Next, defendant argues the trial court erred in failing to give a limiting instruction regarding the admission of the statement. Defendant contends the trial court should have instructed the jury to consider the statement for purposes of impeachment only. We have determined, however, that the statement was relevant for general purposes, and that even if the statement was erroneously admitted, exclusion of the statement would not haveresulted in a different verdict. As the statement was relevant, the trial court did not err in declining to give a limiting instruction regarding its admission. We likewise conclude that, even if the trial court erred in failing to give a limiting instruction, the failure to give such did not prejudice defendant, given the overwhelming evidence against him. We overrule this assignment of error.
    Finally, defendant contends the trial court erred in finding an aggravating factor and sentencing him in the aggravated range based thereon. As support, defendant cites the United States Supreme Court's ruling in Blakely v. Washington, 542 U.S. 296, 159 L. Ed. 2d 403 (2004), and our Supreme Court's decision in State v. Speight, 359 N.C. 602, 614 S.E.2d 262 (2005), both of which hold that aggravating factors must be found by a jury, and not the trial court. The State contends Speight was wrongly decided, and that Blakely is subject to harmless error review. However, this Court is bound to follow decisions of the Supreme Court of North Carolina unless otherwise ordered by the Court. Cannon v. Miller, 313 N.C. 324, 327 S.E.2d 888 (1985); State v. Parker, 140 N.C. App. 169, 172, 539 S.E.2d 656, 659 (2000). Because the trial court improperly found the aggravating circumstance in this case and imposed a consolidated aggravated sentence for his convictions of two counts of robbery with a dangerous weapon, two counts of first degree kidnapping, and felonious breaking and/or entering, these convictions must be remanded to the trial court for resentencing consistent with Blakely and Speight. Defendant's sentence in thepresumptive range for conspiracy to commit robbery with a dangerous weapon stands.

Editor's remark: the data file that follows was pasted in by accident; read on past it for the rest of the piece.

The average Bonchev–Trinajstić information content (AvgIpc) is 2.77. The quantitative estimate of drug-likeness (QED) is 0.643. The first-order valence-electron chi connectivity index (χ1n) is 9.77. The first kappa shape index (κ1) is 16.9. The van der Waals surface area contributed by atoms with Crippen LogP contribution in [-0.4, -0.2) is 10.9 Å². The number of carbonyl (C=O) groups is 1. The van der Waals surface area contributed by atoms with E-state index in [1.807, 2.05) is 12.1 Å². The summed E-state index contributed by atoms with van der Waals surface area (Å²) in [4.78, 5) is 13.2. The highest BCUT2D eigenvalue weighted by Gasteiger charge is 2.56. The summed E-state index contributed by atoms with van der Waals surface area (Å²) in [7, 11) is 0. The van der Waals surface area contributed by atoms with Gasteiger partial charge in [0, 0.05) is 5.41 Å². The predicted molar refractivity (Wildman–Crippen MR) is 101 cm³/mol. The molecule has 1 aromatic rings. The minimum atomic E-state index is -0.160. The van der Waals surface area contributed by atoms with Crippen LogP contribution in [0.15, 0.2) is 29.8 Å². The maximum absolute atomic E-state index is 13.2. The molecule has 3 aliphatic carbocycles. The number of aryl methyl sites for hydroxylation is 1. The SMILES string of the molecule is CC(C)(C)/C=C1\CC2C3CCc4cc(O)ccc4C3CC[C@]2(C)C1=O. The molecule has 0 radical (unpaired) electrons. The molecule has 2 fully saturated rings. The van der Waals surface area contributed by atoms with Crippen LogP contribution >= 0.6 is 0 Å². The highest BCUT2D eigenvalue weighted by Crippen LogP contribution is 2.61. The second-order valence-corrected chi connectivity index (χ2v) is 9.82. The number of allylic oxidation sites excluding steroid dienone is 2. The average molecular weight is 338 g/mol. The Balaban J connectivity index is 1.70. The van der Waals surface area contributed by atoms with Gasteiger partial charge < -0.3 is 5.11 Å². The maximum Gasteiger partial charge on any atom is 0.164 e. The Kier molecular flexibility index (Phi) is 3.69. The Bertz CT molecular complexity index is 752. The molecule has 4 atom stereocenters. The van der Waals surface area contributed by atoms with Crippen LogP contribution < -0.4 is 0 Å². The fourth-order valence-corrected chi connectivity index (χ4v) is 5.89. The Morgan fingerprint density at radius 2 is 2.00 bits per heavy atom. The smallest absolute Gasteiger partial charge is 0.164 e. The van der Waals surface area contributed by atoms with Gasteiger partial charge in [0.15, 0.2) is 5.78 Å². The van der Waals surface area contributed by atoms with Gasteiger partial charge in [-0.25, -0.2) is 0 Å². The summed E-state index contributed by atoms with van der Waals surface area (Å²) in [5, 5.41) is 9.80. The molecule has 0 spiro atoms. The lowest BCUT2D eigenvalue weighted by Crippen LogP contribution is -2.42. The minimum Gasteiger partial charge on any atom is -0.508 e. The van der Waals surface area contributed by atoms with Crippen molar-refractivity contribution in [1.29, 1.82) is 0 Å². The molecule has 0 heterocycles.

No error; remanded in part for resentencing.
    Judges WYNN and JACKSON concur.
    Report per Rule 30(e).